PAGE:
• Whether any issues can be identified which are likely to result in an application by the defence for a binding ruling.

In either case once such issues are identified the reviewing lawyer should ensure that the prosecuting advocate at the pre-trial hearing is fully instructed as to the nature and extent of any application by the prosecution for a ruling and, in the case of defence applications for such rulings, the CPS stance in respect of the application.

Section 40(2) of the Act provides that a binding ruling may be sought by any party to the case or made of the judge's own motion. The Act provides that rulings may be made at any stage prior to the start of the trial. However, in practice such applications are likely to be dealt with either at plea and directions hearings or at pre-trial review.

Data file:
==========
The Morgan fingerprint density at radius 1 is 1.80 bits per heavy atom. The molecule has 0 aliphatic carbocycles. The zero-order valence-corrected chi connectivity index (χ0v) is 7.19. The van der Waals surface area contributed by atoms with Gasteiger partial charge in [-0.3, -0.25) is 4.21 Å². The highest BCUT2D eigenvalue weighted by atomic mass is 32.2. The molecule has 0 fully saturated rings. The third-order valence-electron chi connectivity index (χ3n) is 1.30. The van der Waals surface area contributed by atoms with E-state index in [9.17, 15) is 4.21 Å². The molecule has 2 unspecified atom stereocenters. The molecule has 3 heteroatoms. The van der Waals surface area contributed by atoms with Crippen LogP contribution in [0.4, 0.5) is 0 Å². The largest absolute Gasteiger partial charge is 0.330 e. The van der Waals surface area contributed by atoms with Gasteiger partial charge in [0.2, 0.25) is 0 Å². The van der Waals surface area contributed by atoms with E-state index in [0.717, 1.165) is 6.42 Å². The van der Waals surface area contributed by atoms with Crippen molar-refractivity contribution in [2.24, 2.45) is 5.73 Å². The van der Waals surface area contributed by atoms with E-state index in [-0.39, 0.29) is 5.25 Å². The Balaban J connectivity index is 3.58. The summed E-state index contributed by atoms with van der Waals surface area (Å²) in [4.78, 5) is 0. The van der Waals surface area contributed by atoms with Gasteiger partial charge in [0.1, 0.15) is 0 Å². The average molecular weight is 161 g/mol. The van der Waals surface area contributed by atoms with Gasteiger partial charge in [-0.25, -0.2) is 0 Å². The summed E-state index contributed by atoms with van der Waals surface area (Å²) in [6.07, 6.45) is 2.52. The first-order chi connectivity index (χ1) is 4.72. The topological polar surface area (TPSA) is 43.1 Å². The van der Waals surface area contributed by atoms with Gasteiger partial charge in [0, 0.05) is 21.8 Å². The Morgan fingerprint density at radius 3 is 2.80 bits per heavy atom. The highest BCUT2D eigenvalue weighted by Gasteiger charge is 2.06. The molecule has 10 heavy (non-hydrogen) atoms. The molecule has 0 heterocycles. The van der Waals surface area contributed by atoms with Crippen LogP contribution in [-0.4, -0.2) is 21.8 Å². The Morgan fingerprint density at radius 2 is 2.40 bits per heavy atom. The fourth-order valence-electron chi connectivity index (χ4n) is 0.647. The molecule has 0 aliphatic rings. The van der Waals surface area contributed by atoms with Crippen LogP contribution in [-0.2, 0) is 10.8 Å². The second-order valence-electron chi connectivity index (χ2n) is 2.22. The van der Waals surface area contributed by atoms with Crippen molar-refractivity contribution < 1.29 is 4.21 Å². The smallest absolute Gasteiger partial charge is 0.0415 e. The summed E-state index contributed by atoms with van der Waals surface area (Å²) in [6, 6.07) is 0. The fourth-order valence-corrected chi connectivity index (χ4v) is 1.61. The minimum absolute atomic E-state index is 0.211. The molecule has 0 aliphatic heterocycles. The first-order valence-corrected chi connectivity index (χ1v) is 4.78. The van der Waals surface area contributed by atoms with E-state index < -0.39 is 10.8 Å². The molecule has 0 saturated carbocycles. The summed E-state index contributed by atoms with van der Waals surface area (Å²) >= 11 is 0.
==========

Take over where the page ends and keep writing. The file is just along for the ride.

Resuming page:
Where a judge is invited to make a binding ruling it is essential that a full note be made of the facts upon which the prosecuting advocate seeks the ruling. In addition once a binding ruling is made the caseworker or lawyer covering the court must ensure that the prosecution file is clearly and accurately endorsed as to the order made and the terms of any reporting restriction. The caseworker responsible for the file should draw the order to the attention of the reviewing lawyer as soon as is practicable after the hearing date.

Variation or Discharge of Rulings

Binding rulings made under the Act are only binding subject to the power to vary or discharge the ruling set out in section 40(4) of the Act. This allows any judge, not necessarily the one who made the ruling, the power to vary or discharge the ruling either of his/her own motion or upon the application of any party to the proceedings.